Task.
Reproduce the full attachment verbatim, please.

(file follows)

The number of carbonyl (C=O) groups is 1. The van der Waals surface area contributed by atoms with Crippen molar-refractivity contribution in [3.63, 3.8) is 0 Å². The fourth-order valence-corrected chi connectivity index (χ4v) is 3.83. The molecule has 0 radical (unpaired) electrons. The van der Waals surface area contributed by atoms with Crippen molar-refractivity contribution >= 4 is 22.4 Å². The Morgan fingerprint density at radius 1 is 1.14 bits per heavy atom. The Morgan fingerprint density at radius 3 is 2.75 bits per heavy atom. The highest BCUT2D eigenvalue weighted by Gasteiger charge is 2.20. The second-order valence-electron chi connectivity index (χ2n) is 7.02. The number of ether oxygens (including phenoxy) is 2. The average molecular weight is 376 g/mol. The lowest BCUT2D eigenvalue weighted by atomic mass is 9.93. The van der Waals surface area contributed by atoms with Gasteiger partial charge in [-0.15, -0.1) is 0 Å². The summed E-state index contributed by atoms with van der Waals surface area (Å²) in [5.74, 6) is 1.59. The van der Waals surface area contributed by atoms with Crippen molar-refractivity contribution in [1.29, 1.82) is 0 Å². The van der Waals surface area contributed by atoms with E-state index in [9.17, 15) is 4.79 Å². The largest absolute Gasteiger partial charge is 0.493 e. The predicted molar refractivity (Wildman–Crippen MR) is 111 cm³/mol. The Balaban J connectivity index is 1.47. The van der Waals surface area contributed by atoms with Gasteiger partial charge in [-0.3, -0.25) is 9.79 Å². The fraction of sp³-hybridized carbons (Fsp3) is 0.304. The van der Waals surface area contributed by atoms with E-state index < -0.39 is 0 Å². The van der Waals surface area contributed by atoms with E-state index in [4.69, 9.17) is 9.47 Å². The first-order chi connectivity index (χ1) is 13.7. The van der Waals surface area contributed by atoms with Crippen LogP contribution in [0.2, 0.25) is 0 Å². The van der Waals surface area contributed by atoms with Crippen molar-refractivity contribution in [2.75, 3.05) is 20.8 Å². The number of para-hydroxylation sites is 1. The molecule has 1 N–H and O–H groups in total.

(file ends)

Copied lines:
The number of carbonyl (C=O) groups is 1. The van der Waals surface area contributed by atoms with Crippen molar-refractivity contribution in [3.63, 3.8) is 0 Å². The fourth-order valence-corrected chi connectivity index (χ4v) is 3.83. The molecule has 0 radical (unpaired) electrons. The van der Waals surface area contributed by atoms with Crippen molar-refractivity contribution >= 4 is 22.4 Å². The Morgan fingerprint density at radius 1 is 1.14 bits per heavy atom. The Morgan fingerprint density at radius 3 is 2.75 bits per heavy atom. The highest BCUT2D eigenvalue weighted by Gasteiger charge is 2.20. The second-order valence-electron chi connectivity index (χ2n) is 7.02. The number of ether oxygens (including phenoxy) is 2. The average molecular weight is 376 g/mol. The lowest BCUT2D eigenvalue weighted by atomic mass is 9.93. The van der Waals surface area contributed by atoms with Gasteiger partial charge in [-0.15, -0.1) is 0 Å². The summed E-state index contributed by atoms with van der Waals surface area (Å²) in [5.74, 6) is 1.59. The van der Waals surface area contributed by atoms with Crippen molar-refractivity contribution in [1.29, 1.82) is 0 Å². The van der Waals surface area contributed by atoms with E-state index in [9.17, 15) is 4.79 Å². The largest absolute Gasteiger partial charge is 0.493 e. The predicted molar refractivity (Wildman–Crippen MR) is 111 cm³/mol. The Balaban J connectivity index is 1.47. The van der Waals surface area contributed by atoms with Gasteiger partial charge in [-0.3, -0.25) is 9.79 Å². The fraction of sp³-hybridized carbons (Fsp3) is 0.304. The van der Waals surface area contributed by atoms with E-state index < -0.39 is 0 Å². The van der Waals surface area contributed by atoms with E-state index in [4.69, 9.17) is 9.47 Å². The first-order chi connectivity index (χ1) is 13.7. The van der Waals surface area contributed by atoms with Crippen LogP contribution in [0.2, 0.25) is 0 Å². The van der Waals surface area contributed by atoms with Crippen molar-refractivity contribution in [2.75, 3.05) is 20.8 Å². The number of para-hydroxylation sites is 1. The molecule has 1 N–H and O–H groups in total.